The two lesions with HGD had 7 and 20 mm of diameter and characteristics of the two patients are shown in table II. The two cases of HGD were not described before lugol staining, although, if we look at them retrospectively, there was some mucosal irregularity on conventional endoscopy (Fig. 1 -lugol staining of patient 2-; Fig. 2 -histology of patient 1-). The patient with the 20 mm lesion was submitted to endoscopic mucosal resection, after performing endoscopic ultrasonography that confirmed absence of submucosal involvement or presence of lymph nodes. The pathology revealed HGD limited to the mucosa, and the patient is free of recurrence at 1 and 2-year controls. The other patient had an advanced stage of the primary oropharyngeal malignancy, and is currently being submitted to palliative chemotherapy.


According to these results, the sensitivity and specificity of white light endoscopy plus lugol staining in detecting HGD were 100 % and 92 % (95 % CI: 87-97), respectively (Table III). The predictive positive value was 22 % (95 % CI: 0-50), the predictive negative value was 100 % and the diagnostic accuracy of the test was 92 % (95 % CI: 86-98).



There were no cases of indeterminate or missing results.



In our experience lugol chromoendoscopy revealed to be a safe and well tolerated procedure. Although reports available about the allergenic potential of lugol are poor, we decided to consider history of iodine allergy a contraindication to the exam.

Other adverse events reported are oesophageal spasm, bronchospasm, increased duration of endoscopic examination (10), retrosternal discomfort (18) and rarely acute esophageal and gastric mucosal damage (19). Although the length of the exam was prolonged in about 3 minutes, we did not report any of the other complications.

A multicenter study (10) of endoscopic screening with lugol staining revealed a prevalence of 3.2 % of OSCC in high-risk patients (head and neck or traqueobronquial squamous cell carcinoma, alcohol and tobacco addiction) and a higher diagnostic yield in the earlier lesions, assuming the important role of the technique in detecting precursor lesions of OSCC. Moreover, was demonstrated that about 20 % of the cancers were detected only after lugol staining.

In our study the incidence of HGD of the oesophagus in a high-risk population with HNSCC was 2.2 % and lugol staining allowed the diagnosis of all the previously undescribed lesions. This percentage is in accordance with other series that reports frequencies varying from 0.5 to 8 % (7,10,12).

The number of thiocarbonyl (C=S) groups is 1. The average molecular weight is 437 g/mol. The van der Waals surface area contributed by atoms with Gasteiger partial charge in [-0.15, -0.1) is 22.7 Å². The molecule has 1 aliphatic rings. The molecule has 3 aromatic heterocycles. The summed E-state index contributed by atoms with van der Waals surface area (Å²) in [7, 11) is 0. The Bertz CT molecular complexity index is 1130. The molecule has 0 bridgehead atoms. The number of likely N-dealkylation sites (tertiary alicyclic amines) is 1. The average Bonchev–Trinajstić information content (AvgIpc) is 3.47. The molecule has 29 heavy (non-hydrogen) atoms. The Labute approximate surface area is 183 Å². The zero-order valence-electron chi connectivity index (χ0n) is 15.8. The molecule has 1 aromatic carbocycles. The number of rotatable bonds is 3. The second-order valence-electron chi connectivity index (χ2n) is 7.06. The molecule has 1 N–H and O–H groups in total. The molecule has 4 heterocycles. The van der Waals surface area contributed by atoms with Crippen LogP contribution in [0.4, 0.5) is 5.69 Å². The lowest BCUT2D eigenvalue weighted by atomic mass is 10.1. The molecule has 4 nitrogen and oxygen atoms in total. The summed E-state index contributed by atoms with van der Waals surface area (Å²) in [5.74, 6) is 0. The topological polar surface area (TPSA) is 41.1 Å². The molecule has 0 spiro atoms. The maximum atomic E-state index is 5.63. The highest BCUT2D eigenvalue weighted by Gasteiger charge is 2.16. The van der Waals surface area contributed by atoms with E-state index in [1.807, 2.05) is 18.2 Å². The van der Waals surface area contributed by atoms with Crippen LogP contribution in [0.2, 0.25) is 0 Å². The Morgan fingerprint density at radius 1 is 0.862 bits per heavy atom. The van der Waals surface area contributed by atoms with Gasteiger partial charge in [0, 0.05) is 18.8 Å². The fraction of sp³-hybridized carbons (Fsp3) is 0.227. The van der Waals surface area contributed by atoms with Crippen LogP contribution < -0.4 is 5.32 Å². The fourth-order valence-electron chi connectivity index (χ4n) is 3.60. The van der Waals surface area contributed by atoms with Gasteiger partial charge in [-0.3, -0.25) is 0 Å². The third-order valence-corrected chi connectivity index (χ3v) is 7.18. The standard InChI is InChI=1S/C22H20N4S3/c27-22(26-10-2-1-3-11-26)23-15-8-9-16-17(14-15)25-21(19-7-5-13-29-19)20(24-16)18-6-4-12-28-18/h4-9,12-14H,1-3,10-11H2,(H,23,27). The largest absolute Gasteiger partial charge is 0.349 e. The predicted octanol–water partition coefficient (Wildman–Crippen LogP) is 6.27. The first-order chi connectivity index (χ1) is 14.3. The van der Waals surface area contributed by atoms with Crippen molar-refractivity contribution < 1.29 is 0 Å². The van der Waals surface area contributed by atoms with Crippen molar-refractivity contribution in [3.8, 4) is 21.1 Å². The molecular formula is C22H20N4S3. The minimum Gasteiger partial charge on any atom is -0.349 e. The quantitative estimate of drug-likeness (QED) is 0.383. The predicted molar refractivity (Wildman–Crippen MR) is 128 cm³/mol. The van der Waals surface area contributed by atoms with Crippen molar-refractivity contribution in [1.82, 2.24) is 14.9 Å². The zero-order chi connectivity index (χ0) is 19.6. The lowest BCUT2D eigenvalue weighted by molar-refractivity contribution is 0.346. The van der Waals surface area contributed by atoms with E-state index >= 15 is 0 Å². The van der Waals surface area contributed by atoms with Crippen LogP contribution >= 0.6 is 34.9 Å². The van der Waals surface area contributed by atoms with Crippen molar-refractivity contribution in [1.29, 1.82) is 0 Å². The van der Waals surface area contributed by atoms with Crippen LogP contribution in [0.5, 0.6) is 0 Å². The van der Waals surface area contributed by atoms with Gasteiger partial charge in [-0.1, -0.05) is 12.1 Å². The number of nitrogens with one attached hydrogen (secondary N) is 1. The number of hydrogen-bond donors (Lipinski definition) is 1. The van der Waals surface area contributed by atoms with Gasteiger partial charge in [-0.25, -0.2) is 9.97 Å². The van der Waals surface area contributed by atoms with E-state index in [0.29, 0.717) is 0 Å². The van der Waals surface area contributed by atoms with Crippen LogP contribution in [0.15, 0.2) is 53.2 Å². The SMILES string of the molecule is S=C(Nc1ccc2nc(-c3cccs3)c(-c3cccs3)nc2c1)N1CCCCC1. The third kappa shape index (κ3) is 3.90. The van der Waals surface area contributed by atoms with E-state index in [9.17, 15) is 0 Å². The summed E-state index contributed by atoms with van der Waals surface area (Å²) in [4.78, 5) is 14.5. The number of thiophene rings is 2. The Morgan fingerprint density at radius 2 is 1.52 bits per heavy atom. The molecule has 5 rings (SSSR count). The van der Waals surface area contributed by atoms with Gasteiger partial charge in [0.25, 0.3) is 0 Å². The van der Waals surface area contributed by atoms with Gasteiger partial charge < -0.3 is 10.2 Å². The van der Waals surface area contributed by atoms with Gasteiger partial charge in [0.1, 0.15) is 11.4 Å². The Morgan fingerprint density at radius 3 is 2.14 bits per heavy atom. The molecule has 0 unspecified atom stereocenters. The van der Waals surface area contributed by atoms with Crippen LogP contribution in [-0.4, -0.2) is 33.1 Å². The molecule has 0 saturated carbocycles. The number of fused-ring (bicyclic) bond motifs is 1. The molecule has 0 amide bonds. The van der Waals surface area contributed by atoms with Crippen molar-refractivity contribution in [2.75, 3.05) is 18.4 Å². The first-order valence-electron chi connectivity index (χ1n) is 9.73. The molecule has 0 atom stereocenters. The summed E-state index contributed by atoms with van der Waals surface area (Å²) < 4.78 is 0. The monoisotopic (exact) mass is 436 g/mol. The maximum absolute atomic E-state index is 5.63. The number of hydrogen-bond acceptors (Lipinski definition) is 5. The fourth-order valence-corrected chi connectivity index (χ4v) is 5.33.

As described in the literature, we verified sensitivity and predictive negative values of 100 %, and a high diagnostic accuracy of 92 %. The specificity and predictive undescribed value were affected by the presence of benign lesions like oesophagitis, which can appear as suspicious LVL.

One drawback of our study might be the threshold of 5 mm used to perform biopsies, because some smaller dysplastic areas can be missed. We used this value because is the cut-off most frequently described to traduce areas with premalignant alterations. Another limitation for the assessment of sensibility of the technique is that we did not biopsied non-suspicious areas in regular non-lugol staining areas and we cannot be sure if there was any cancer in a non stained segment of oeso-phageal mucosa. Furthermore, we do not have yet the follow up endoscopies of all the patients that might reveal more false negative results and result in a lower sensitivity.

In this work, probably because of the small number of patients included, we did not had any case of multiple LVL and so we didn't analyse its relation with increased risk of multiple cancers. In a recent study (17) it was demonstrated that more than 20 LVLs of ≥ 10 mm were independent risk factors for synchronous and metachronous cancer in the oesophagus and head and neck region.

Recently new methods of narrow-band imaging (NBI) with magnifying endoscopy have been used in the diagnosis of early precursor lesions of OSCC (20). Sensitivity appears to be similar to lugol staining, but specificity can be higher (21,22). Although some possible advantages, further prospective and multicenter studies are needed to clarify its role and importance in cancer screening.

In conclusion, despite some limitations previously described, including the lack of follow-up and absence of comparison with other diagnostic techniques like NBI, results from this present cohort study support a potential usefulness for lugol staining (albeit not statistically significant and in probably less than 2 % of cases) in clinical practice, potentially enhancing the detection of early malignant lesions in high-risk populations.

Although there are no current guidelines for OSCC screening, some high-risk patients can benefit with the use of lugol chromoendoscopy like the ones with HNSCC.



We would like to thank Dr. José Paulo Magalhães from the Pathology Department of the Institute, for providing the histology pictures.



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Rita Carvalho
Gastroenterology Unit
Coimbra Portuguese Institute of Oncology
Avenida Bissaya Barreto, 98, Apartado 2005
3001-651 Coimbra, Portugal

Received: 13-09-2012
Accepted: 22-02-2013